Something I Have to Post
Today, Glenn Greenwald has an update containing the following:
On a related note, Mother Jones‘ Adam Serwer looks at a conviction today to document a very ominous trend, one I’ve written about several times: the way the DOJ and courts are jointly converting pure free speech into the crime of “material support for Terrorism.”
I have written about that case, too. I’m the only one who wrote about it on Glenn’s blog, actually, I wrote a few weeks after Tarek Mehanna was arrested. I knew about it and followed it at the time because I used to go to his website to collect information about Aafia Siddiqui, the case which in all the time I followed it, neither Glenn, nor the ACLU, which ended up writing a refused amicus curiae in the Mehanna case, ever spoke. I feel that I should re-post what I wrote about Tarek Mehanna now. I think it’s all too strange to have written it then, have seen it through the eyes of feeling that the only people who worried that his site was Al Qaeda then were Jawa and the Weekly Standard (although you should note my disclaimer when I posted) and to see how the press is reacting now.
Monday, December 8, 2008 at 6:07 am
This is something that’s been bothering me, principally because I’m not sure whether or not it should bother me, but I think it should. I’m apologizing ahead of the thought because I’m really not sure of the thought.
In mid-November, a blogger named Tarek Mehanna, who blogged under the name Abu Sabaya, was arrested at Logan Airport by the FBI. Having recently graduated from school, he was on his way to start a job at a hospital in Riyadh, Saudi Arabia. Mehanna is a U.S. citizen by birth and residence, he lives in Sudbury, MA.
In early 2006, the FBI had questioned Mehanna about someone named Dan Maldonado, and according to them and an informer, Mehanna had told them he hadn’t talked to Maldonado in weeks, and when he had, Maldonado was in Egypt. Subsequently, Maldonado was arrested crossing from Somalia into Kenya as the Ethiopians, with American backing, drove the Islamic Courts group from power in Somalia. Maldonado was transferred to the U.S., and was convicted on terrorism charges and sentenced to 10 years.
The FBI alleges in the affidavit that Mehanna lied to them, which is a crime, and that Maldonado had actually called him 4 days earlier to try to talk him into joining the fight in Somalia.
Okay. The blog that Mehanna ran is, to me, somewhat unreadable, as it is mostly invocation of Muslim scripture and a lot of quotes from Egyptian brotherhood and such people. He may not be a nice guy. If you read sites like Jawa Report or The Weekly Standard, he is al Qaeda and they acted to end a grave threat to the U.S. due to his jihadi postings on the site, (The Weekly Standard in particular has trouble distinguishing between people who take handles named after Muslim radicals and the radicals themselves, although the latter are long dead). But there is a charge that can be filed if he was recruiting or engaged in hate speech, and no one has filed such a thing. It isn’t, as I said, my favorite site either.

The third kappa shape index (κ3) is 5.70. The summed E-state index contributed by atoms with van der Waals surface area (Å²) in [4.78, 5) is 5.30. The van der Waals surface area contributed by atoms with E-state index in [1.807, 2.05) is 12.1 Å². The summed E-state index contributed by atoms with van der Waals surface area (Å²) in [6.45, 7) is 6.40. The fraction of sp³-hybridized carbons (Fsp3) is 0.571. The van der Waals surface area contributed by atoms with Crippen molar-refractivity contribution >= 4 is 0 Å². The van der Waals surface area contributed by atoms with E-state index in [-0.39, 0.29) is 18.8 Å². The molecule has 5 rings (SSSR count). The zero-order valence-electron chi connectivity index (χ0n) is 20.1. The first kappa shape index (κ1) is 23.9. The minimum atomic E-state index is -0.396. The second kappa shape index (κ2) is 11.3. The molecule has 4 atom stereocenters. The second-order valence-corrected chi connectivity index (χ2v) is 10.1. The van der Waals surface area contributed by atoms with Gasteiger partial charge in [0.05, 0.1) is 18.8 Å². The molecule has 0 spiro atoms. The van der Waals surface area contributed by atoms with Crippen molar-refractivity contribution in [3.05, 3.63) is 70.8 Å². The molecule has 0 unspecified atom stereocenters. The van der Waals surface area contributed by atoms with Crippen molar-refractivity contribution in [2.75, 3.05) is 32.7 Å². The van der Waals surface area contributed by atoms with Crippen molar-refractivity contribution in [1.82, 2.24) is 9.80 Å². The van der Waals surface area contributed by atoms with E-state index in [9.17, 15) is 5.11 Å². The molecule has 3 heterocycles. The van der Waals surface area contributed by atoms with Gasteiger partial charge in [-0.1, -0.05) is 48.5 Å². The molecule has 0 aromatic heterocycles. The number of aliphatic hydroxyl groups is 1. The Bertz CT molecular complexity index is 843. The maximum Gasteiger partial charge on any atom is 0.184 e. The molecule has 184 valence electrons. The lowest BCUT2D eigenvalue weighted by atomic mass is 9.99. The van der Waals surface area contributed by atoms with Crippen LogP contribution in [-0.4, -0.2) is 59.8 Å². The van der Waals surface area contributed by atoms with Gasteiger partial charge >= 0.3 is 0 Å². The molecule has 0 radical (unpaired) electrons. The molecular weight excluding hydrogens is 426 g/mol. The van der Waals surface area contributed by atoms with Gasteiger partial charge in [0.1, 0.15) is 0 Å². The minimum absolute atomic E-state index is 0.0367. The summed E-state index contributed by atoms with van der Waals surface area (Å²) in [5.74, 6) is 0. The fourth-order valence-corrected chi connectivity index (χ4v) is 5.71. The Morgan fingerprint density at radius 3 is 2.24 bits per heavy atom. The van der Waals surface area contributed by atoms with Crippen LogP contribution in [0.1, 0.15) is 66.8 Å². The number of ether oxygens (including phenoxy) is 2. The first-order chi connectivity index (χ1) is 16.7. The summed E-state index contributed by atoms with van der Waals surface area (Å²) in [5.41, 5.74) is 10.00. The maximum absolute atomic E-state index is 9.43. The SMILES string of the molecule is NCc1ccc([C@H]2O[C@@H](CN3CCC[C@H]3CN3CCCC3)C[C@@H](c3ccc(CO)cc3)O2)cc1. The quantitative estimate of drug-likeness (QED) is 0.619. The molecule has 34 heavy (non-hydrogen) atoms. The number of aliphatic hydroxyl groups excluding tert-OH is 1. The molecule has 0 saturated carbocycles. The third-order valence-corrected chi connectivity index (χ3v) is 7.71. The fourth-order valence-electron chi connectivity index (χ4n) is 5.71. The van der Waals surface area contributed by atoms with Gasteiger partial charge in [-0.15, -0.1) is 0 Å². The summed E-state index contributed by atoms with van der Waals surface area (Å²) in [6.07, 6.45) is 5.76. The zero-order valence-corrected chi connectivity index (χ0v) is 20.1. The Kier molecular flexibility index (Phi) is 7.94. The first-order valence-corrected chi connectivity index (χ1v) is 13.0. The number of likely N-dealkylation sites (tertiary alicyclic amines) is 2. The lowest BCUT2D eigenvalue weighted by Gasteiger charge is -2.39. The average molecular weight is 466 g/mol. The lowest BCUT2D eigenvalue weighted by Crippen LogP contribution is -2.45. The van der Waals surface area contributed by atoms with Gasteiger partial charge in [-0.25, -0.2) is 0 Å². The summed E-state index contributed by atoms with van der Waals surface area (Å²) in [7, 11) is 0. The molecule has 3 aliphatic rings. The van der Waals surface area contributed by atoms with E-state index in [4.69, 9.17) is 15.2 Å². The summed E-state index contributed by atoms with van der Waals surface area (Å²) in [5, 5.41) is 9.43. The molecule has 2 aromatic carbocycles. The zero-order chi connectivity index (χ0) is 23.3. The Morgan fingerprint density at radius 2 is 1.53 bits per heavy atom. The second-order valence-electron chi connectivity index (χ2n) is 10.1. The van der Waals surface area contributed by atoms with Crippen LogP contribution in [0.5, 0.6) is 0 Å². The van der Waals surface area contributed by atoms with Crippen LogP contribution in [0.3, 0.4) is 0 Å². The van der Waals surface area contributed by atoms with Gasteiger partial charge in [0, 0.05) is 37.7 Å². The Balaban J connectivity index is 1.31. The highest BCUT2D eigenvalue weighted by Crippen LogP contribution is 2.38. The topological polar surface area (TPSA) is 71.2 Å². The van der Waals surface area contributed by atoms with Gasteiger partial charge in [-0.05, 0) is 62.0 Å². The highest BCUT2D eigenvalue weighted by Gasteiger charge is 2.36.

But this guy’s lawyer says he was arrested to 1) prevent him from leaving the country, and 2) because he would not inform for the FBI. And if lying to the FBI is justification for holding someone without bail, then shouldn’t Rove and Libby have been imprisoned during the Scooter Libby trial? The first reason is ominously close to sounding like a mathematician who had been on the Manhattan project who was forbidden from leaving the U.S. (ever) in the 1960s to go to China. Or a friend of mine who was once accused of transporting classified restricted information out of the country because of the knowledge that was in his head. The mathematician’s case, at the time, was seen as a violation of freedom of movement by international law types. And the second allegation, jailing someone because they refuse to inform, if true, is just wrong, flat out.
Am I wrong to think this is fishy? Blogs that have written about the guy seem to disappear with site apologies (this page has been removed…) He may be a very evil guy, but with no criminal record and natural born American and resident status, is it permissible to charge someone with a crime so they won’t leave the country because of what you think they could possibly do if they did? Am I in error wondering if this is an al Marri case in the making?
[Feel free to delete this if there is truly a real risk to allowing discussion about him on blog sites and I shouldn’t have posted this comment. I will understand.]